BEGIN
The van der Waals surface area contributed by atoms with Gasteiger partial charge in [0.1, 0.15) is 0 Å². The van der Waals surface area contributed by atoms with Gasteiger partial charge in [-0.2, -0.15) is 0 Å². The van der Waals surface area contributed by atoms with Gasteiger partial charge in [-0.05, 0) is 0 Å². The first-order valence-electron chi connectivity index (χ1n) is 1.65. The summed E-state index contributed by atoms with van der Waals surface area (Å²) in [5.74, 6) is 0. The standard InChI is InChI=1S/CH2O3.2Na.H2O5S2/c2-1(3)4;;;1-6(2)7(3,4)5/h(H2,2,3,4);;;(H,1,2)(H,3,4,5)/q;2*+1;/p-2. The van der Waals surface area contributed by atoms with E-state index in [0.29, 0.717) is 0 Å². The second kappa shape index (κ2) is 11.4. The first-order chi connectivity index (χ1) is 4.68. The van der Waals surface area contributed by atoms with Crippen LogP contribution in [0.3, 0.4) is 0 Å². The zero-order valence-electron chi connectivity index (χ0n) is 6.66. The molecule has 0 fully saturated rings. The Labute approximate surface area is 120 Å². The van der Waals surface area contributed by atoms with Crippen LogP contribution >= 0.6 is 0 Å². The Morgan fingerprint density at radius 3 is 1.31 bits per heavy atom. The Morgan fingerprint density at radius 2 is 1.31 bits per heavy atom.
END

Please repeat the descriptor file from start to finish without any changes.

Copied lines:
The van der Waals surface area contributed by atoms with Gasteiger partial charge in [0.1, 0.15) is 0 Å². The van der Waals surface area contributed by atoms with Gasteiger partial charge in [-0.2, -0.15) is 0 Å². The van der Waals surface area contributed by atoms with Gasteiger partial charge in [-0.05, 0) is 0 Å². The first-order valence-electron chi connectivity index (χ1n) is 1.65. The summed E-state index contributed by atoms with van der Waals surface area (Å²) in [5.74, 6) is 0. The standard InChI is InChI=1S/CH2O3.2Na.H2O5S2/c2-1(3)4;;;1-6(2)7(3,4)5/h(H2,2,3,4);;;(H,1,2)(H,3,4,5)/q;2*+1;/p-2. The van der Waals surface area contributed by atoms with E-state index in [0.29, 0.717) is 0 Å². The second kappa shape index (κ2) is 11.4. The first-order chi connectivity index (χ1) is 4.68. The van der Waals surface area contributed by atoms with Crippen LogP contribution in [0.3, 0.4) is 0 Å². The zero-order valence-electron chi connectivity index (χ0n) is 6.66. The molecule has 0 fully saturated rings. The Labute approximate surface area is 120 Å². The van der Waals surface area contributed by atoms with Crippen LogP contribution >= 0.6 is 0 Å². The Morgan fingerprint density at radius 3 is 1.31 bits per heavy atom. The Morgan fingerprint density at radius 2 is 1.31 bits per heavy atom.